Child sexual exploitation claims rise as West Yorkshire Police pledge more cash for victims

More money is being set aside to support victims.
More money is being set aside to support victims.
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The number of child sexual exploitation cases being reported to West Yorkshire Police is continuing to rise.

Police and Crime Commissioner (PCC) Mark Burns-Williamson said that dealing with child abuse remains a top priority for the force and that more money will be pledged to support victims and probe allegations.

PCC Mark Burns-Williamson has made tackling child sexual exploitation a major priority during his time in office.

PCC Mark Burns-Williamson has made tackling child sexual exploitation a major priority during his time in office.

The issue was raised at a meeting of the region's Police and Crime Panel on Friday, two days after nine men from Bradford and Dewsbury were sentenced for abusing two young girls.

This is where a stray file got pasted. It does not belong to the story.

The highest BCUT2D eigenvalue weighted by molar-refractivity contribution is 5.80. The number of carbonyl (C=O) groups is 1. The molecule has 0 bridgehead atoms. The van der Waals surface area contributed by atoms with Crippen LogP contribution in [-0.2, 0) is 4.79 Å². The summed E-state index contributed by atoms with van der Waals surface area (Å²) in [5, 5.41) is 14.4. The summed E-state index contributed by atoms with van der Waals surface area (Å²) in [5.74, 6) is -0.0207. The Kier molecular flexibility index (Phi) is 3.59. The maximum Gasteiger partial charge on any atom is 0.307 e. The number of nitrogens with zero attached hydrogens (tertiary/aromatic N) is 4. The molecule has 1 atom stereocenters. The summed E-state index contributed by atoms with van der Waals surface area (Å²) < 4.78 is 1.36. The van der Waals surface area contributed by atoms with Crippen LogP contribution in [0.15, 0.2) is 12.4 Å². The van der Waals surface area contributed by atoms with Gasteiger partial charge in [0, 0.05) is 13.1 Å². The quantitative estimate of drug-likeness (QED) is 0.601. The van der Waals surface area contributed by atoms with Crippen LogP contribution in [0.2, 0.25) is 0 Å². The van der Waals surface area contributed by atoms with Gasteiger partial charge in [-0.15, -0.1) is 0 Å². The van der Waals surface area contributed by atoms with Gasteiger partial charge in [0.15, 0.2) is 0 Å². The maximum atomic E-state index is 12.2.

Thousands of pounds has been given to local charities by the PCC in recent years to support victims, and Mr Burns-Williamson said he made "no apologies" for dedicating plenty of focus to child sexual exploitation.

He told the panel: "We know that the number of victims continues to increase from both non-recent, historic cases and current cases.

"We are continuing to invest in safeguarding, and also in investigation teams. You can't underestimate the amount of investigative work and resources that goes into those enquiries.

"Unfortunately we know that when children are exploited, they can end up being perpetrators themselves through other types of criminality, which is a really sad situation of course.

"If we can stop it happening in the first place, then all the better."

The PCC also said more support was being given to officers who have been affected by dealing with traumatic cases.

And he added that with each wave of offences, the force was learning lessons.

But he insisted that many improvements had been made to the way police handle such cases in recent years.

He said: "From the outcome of each case, we learn something from each one.

"Sometimes, because a lot these cases take a long time to go forward to court, I know there's a public perception that the police and other agencies haven't already started to address these issues. That's not the case.

"I think that's a timing issue. A lot of the delays in prosecution are due to pressures on the criminal justice system and on courts as well."